Four young people just talk about getting along. Most striking of all: Two of the hosts are Sunni Muslims, two are Shias. They reject extremists and insurgents - and have the guts to say it on television.
"The goals of the insurgents are bad. Our message represents hope to Iraqis," says Samir, who co-founded the station, the one true independent channel in all of Iraq, reports CBS News correspondent Mark Strassmann.
A year ago, 55 people worked at this station. Now, only four people really keep it going. Insurgents threatened or intimidated the rest into quitting by murdering a dozen people who once worked here.
They broadcast off the tallest tower in Iraq, originally built by Saddam.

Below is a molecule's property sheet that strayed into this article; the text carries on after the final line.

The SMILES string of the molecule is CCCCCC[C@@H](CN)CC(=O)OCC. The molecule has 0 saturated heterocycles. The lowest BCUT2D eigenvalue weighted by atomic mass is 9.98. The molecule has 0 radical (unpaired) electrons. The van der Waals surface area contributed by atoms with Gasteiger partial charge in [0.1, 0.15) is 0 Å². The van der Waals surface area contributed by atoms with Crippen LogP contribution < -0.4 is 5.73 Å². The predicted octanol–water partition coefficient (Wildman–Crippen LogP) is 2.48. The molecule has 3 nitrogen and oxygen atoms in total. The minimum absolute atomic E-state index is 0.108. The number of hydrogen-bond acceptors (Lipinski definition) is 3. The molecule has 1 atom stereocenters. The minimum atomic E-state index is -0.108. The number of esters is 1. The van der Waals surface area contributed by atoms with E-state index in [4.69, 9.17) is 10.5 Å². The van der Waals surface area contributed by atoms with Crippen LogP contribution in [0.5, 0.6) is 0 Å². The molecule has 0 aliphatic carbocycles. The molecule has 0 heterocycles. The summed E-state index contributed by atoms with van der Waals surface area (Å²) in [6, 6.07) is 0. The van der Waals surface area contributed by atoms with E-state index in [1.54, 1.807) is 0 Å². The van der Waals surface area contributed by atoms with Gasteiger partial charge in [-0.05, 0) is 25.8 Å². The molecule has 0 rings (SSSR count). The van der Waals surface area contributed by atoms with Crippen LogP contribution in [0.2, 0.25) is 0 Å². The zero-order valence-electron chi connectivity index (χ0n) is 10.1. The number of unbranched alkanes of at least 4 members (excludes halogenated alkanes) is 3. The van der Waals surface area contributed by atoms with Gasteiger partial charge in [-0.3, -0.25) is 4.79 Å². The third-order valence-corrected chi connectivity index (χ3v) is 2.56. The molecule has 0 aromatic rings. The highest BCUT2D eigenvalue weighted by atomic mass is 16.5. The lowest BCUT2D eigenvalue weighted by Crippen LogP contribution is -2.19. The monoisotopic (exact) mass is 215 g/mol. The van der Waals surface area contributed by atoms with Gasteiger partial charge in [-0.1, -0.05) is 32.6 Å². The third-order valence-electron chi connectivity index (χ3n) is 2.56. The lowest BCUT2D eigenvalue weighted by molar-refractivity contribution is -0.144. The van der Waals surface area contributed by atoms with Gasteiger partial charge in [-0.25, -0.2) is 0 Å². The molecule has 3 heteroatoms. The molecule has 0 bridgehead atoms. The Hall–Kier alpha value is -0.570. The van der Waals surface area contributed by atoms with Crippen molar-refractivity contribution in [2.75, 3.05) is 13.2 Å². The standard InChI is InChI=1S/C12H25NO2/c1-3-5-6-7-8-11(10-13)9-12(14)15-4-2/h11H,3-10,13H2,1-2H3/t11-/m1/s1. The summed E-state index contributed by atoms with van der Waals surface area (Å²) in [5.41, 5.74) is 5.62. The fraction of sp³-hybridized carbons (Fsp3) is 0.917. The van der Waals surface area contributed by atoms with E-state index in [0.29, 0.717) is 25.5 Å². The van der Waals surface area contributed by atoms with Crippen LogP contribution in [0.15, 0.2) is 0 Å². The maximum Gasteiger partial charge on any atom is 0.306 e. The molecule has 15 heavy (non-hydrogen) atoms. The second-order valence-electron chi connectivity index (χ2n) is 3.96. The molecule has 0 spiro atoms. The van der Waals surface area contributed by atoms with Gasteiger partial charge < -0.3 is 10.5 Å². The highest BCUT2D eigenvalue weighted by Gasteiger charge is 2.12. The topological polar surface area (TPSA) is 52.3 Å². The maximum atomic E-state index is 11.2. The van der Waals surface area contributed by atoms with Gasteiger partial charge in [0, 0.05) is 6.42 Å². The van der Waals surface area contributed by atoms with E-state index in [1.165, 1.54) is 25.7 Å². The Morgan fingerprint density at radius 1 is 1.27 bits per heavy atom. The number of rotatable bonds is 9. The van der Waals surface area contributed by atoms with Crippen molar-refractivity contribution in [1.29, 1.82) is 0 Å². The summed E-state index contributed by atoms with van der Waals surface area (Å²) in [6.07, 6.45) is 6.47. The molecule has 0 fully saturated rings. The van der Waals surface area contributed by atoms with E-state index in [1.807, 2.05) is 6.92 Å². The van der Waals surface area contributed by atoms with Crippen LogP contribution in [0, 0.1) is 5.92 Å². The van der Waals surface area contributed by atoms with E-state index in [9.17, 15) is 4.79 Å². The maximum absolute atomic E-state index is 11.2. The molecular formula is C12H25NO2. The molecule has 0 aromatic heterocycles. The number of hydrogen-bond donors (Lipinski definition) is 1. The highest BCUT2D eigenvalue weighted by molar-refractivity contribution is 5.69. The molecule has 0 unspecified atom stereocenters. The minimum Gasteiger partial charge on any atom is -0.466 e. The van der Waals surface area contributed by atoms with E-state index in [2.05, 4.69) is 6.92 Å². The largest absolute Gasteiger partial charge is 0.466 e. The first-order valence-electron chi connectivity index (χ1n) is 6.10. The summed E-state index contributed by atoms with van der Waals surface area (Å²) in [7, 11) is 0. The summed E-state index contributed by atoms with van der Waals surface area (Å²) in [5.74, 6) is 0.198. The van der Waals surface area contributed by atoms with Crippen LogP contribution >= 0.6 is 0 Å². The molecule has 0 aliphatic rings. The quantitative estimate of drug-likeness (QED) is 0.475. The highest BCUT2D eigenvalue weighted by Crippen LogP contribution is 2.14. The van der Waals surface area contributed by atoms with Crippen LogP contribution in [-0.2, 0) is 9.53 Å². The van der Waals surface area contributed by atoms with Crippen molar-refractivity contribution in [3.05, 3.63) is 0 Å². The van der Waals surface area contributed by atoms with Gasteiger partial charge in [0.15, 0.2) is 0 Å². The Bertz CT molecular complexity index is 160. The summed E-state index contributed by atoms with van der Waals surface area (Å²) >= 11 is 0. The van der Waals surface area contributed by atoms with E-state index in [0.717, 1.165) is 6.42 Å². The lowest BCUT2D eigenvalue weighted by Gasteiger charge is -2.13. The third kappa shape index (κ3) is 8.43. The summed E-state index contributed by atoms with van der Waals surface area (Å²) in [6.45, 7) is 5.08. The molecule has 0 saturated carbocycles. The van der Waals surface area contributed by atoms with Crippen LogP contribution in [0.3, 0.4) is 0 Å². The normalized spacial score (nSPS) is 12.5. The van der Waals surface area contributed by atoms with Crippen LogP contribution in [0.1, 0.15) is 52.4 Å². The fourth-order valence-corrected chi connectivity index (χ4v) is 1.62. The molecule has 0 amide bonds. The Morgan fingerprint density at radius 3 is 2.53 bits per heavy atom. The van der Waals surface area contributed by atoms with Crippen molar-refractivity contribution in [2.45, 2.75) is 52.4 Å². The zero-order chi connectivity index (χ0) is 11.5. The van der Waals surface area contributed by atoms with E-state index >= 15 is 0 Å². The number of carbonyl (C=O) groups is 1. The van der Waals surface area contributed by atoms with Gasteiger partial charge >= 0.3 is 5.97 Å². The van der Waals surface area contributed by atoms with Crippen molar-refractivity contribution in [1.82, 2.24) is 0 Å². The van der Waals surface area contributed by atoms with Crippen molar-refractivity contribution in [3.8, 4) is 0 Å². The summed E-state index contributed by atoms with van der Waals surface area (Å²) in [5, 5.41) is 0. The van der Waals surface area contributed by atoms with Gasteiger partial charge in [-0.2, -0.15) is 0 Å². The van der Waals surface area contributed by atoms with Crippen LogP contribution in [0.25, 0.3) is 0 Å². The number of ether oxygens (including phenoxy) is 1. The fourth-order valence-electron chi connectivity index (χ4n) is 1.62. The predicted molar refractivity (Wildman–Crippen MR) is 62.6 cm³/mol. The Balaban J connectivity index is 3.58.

In Diyala Province, north of Baghdad, it's desolate and dangerous. So like her co-workers, Doria Abdul Latif can never leave the office. She has to live here - she's too recognizable now to risk going home.
"For sure, they're going to kill me," she said through a translator.
Farfed Mahmoud is lucky. Earlier this year, insurgents took his house, not his life. "Why did they take your house?" asks Strassmann.
"Because I am a Shia," he says.
An outpost of American soldiers protects the station and its employees
"They are absolute patriots," says Col. David Sutherland. "They are so brave, it is amazing."
They are also under constant stress.
"I'm wanted, because the bad guys will kill me," Samir said.
Someone, they say, has to tell the insurgents: enough.